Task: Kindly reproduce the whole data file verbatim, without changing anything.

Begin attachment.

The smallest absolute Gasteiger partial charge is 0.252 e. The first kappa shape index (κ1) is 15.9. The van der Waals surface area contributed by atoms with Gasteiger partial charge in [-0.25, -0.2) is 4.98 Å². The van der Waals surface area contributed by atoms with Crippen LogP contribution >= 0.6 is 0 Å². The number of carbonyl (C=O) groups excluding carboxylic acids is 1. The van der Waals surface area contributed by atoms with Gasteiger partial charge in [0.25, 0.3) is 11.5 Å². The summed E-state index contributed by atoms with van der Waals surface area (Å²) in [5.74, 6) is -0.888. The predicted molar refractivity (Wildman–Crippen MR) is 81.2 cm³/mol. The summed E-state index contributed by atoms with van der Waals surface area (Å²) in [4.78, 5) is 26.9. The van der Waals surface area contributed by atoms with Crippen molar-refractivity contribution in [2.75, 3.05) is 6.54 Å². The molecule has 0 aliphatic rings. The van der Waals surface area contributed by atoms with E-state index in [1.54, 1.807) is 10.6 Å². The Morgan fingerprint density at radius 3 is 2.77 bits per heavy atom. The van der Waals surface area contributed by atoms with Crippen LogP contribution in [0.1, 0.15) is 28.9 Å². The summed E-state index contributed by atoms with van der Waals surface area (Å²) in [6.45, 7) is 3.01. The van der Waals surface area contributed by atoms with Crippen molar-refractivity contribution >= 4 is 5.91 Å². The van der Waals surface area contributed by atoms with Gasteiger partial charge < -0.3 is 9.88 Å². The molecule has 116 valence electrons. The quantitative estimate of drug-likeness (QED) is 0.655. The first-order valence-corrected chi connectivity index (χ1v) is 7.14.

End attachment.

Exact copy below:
The smallest absolute Gasteiger partial charge is 0.252 e. The first kappa shape index (κ1) is 15.9. The van der Waals surface area contributed by atoms with Gasteiger partial charge in [-0.25, -0.2) is 4.98 Å². The van der Waals surface area contributed by atoms with Crippen LogP contribution >= 0.6 is 0 Å². The number of carbonyl (C=O) groups excluding carboxylic acids is 1. The van der Waals surface area contributed by atoms with Gasteiger partial charge in [0.25, 0.3) is 11.5 Å². The summed E-state index contributed by atoms with van der Waals surface area (Å²) in [5.74, 6) is -0.888. The predicted molar refractivity (Wildman–Crippen MR) is 81.2 cm³/mol. The summed E-state index contributed by atoms with van der Waals surface area (Å²) in [4.78, 5) is 26.9. The van der Waals surface area contributed by atoms with Crippen molar-refractivity contribution in [2.75, 3.05) is 6.54 Å². The molecule has 0 aliphatic rings. The van der Waals surface area contributed by atoms with E-state index in [1.54, 1.807) is 10.6 Å². The Morgan fingerprint density at radius 3 is 2.77 bits per heavy atom. The van der Waals surface area contributed by atoms with Crippen LogP contribution in [0.1, 0.15) is 28.9 Å². The summed E-state index contributed by atoms with van der Waals surface area (Å²) in [6.45, 7) is 3.01. The van der Waals surface area contributed by atoms with Crippen molar-refractivity contribution >= 4 is 5.91 Å². The van der Waals surface area contributed by atoms with Gasteiger partial charge < -0.3 is 9.88 Å². The molecule has 116 valence electrons. The quantitative estimate of drug-likeness (QED) is 0.655. The first-order valence-corrected chi connectivity index (χ1v) is 7.14.